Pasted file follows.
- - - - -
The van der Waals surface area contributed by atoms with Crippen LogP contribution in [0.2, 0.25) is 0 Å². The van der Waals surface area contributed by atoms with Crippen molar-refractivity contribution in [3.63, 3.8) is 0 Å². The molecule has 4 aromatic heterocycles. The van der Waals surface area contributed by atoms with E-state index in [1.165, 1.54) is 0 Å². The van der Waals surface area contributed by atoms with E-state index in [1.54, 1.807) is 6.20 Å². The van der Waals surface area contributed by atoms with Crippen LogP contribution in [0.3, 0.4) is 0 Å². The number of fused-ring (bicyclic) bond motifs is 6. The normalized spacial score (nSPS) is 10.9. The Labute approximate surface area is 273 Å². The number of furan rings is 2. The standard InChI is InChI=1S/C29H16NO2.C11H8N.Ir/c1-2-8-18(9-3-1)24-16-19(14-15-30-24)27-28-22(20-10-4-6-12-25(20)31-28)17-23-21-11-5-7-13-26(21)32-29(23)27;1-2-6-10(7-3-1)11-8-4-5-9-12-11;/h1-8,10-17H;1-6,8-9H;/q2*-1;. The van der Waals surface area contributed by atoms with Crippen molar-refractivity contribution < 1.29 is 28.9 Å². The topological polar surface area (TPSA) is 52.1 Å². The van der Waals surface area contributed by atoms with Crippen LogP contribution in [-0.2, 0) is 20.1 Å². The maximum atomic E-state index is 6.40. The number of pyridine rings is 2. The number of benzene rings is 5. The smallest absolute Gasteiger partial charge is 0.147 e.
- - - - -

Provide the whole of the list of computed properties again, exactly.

The van der Waals surface area contributed by atoms with Crippen LogP contribution in [0.2, 0.25) is 0 Å². The van der Waals surface area contributed by atoms with Crippen molar-refractivity contribution in [3.63, 3.8) is 0 Å². The molecule has 4 aromatic heterocycles. The van der Waals surface area contributed by atoms with E-state index in [1.165, 1.54) is 0 Å². The van der Waals surface area contributed by atoms with E-state index in [1.54, 1.807) is 6.20 Å². The van der Waals surface area contributed by atoms with Crippen LogP contribution in [0.3, 0.4) is 0 Å². The number of fused-ring (bicyclic) bond motifs is 6. The normalized spacial score (nSPS) is 10.9. The Labute approximate surface area is 273 Å². The number of furan rings is 2. The standard InChI is InChI=1S/C29H16NO2.C11H8N.Ir/c1-2-8-18(9-3-1)24-16-19(14-15-30-24)27-28-22(20-10-4-6-12-25(20)31-28)17-23-21-11-5-7-13-26(21)32-29(23)27;1-2-6-10(7-3-1)11-8-4-5-9-12-11;/h1-8,10-17H;1-6,8-9H;/q2*-1;. The van der Waals surface area contributed by atoms with Crippen molar-refractivity contribution < 1.29 is 28.9 Å². The topological polar surface area (TPSA) is 52.1 Å². The van der Waals surface area contributed by atoms with Crippen LogP contribution in [-0.2, 0) is 20.1 Å². The maximum atomic E-state index is 6.40. The number of pyridine rings is 2. The number of benzene rings is 5. The smallest absolute Gasteiger partial charge is 0.147 e.